Posted August 31, 2020
Apple has just released iOS 14 to the public, it has a number of important privacy improvements that you should know about. In this guide, we will go through iOS 14’s privacy features, and give you tips and guides to help you get the most out of them.
Check for data sharing
First, we’ll take a look at some new features that let you control how (or if) you share your data with apps.
App tracking controls
This is a real game changer. Apps track us in a number of ways, mostly so that our data can be used to provide us with targeted advertising. In iOS 14 you will finally be able to say no to this type of tracking. When an app wants to track you, it will be forced to display a pop-up window giving you the option to opt out.
If you do not want to handle this on an app-app basis, you can go to Settings > Privacy > Tracking > Allow apps to request tracking, and replace the switch Of. This completely disables app tracking on your device (with the exception of Apple̵
This control allows you to share your approximate location with an app, instead of the exact location. In iOS 14, when apps ask if they can access your location data, you’ll see a toggle switch option for Exact location also. If you change the switch to On, you share your exact location with the app, but if you switch it to Of, you only give the app your overall location.
You can check these permissions on an app basis (which makes sense: you want to give a tour-greeting app your exact location, otherwise the driver will never find you; but you probably don’t need to tell the weather your app exact where you are if you just want the forecast for your city). You can see the precision settings for each app on your device by going to Settings > Privacy > Location services.
Limited access to photos
At the moment, you can decide if you want to give an app access to your Photos library, but in iOS 14 you have more detailed control over the photos you share with apps.
When an app wants access to your photos, you can now say yes, no, or use the “select images” option to specify which photos or folders the app has access to. You can see what you have shared with each app Settings > Privacy > Pictures. If you have already shared a limited selection of photos with a particular app, you can also edit which photos are shared with it.
Private Wi-Fi addresses
When you connect to a Wi-Fi network, your device identifies itself to the network using something called a MAC address. It is basically just a unique, device-specific ID number that lets the network know which device has just joined the network. However, if the iPhone uses the same MAC address for each network it joins, this means that someone can use your network activity data to track your online activity or even your location.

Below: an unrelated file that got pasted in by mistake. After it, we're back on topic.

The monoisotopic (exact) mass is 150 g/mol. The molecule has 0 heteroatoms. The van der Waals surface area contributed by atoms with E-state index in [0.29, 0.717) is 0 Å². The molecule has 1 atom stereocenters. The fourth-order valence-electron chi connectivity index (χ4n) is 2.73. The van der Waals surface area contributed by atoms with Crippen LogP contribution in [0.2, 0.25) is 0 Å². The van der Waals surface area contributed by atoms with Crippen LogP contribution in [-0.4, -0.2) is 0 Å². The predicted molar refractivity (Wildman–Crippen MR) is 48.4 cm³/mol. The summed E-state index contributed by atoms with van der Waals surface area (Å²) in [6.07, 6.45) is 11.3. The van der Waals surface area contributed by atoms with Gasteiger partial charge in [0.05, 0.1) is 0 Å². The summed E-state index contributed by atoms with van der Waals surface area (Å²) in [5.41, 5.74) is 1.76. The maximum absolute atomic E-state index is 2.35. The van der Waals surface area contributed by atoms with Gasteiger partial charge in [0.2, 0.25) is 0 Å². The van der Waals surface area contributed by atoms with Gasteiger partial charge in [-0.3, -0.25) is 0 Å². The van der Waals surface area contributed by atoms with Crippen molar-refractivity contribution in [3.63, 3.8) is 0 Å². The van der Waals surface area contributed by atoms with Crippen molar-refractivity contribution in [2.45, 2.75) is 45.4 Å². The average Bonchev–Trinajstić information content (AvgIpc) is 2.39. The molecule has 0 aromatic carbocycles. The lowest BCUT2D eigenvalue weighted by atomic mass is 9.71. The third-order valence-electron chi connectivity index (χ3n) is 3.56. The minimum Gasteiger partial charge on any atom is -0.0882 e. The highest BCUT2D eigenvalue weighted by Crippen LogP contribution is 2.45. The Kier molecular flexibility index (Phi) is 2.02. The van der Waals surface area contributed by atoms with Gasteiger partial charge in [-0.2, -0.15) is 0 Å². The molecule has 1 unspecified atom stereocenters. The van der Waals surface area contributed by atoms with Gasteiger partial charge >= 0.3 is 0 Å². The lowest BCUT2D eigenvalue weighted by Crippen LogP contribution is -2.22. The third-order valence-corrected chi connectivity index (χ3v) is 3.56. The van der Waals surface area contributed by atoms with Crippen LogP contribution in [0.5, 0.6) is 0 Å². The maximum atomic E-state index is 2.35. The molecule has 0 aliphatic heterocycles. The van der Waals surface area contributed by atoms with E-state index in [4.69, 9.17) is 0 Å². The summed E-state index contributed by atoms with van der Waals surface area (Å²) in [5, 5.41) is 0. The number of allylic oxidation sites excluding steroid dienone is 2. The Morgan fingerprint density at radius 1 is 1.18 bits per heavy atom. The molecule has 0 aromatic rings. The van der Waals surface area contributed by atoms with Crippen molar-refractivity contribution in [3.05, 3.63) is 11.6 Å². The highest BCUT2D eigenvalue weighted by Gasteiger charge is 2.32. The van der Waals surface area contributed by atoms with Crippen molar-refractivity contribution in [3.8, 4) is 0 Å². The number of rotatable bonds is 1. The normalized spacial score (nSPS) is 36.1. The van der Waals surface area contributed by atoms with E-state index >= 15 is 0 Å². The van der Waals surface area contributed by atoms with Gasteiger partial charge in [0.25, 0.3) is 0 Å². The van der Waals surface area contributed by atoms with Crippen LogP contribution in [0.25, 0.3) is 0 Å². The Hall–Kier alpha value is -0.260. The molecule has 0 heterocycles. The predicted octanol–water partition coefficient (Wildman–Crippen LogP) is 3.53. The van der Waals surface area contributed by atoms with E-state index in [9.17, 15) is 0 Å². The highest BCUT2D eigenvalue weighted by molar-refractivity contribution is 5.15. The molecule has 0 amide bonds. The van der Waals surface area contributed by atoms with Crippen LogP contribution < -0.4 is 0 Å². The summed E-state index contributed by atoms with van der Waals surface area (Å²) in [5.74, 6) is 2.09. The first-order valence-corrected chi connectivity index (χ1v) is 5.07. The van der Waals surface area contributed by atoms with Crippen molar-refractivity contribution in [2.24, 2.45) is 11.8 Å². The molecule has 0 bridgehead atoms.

To prevent this, iOS 14 uses a different MAC address for each Wi-Fi network, which means that no one will be able to find out that all the different MAC addresses are actually the same device. This feature is enabled by default in iOS 14, but you should know where the controls are, since in rare cases, a private address can cause a network compatibility issue (for example, related to parental control or Internet access) that requires you to disable a private address for just that. the network.
To see these controls for different networks, go to Settings > Wi-Fi to find a list of Wi-Fi networks. Press the info button next to the network you want to inspect. There you will see one Private address toggle switch that allows you to enable or disable this functionality for that network.
Apps will sometimes ask for the ability to access other devices on your local network. This is often for completely legitimate reasons, but such access can also be used to profile you or otherwise collect personal information about you. In iOS 14, apps must request permission before they can access your other network devices.
To enable or disable local network access for apps, just go to Settings > Privacy > Local network, where you will see a list of installed apps along with toggle switches to let you check if they have access to your network.
Transparency in app activity
In iOS 14, you will also have greater insight into what apps do on your system. Here are two important features you should know about:
Alerts about the clipboard
This has already made headlines when early beta testers of iOS 14 noticed that TikTok and other apps seemed to have access to their system clipboards all the time!
In iOS 14, you see a small banner alert every time an app pastes something from the clipboard, so you know this has happened.
For the most part, this will not really change how you use your device. But if an app accesses your system clipboard too much, or when it does not seem to have a good reason for it, you now know about it. After the fuss over the clipboards’ access to TikTok and others, hopefully this feature will in itself inspire “better behavior” on the part of app developers, because now they know that they can not hide what they do to users.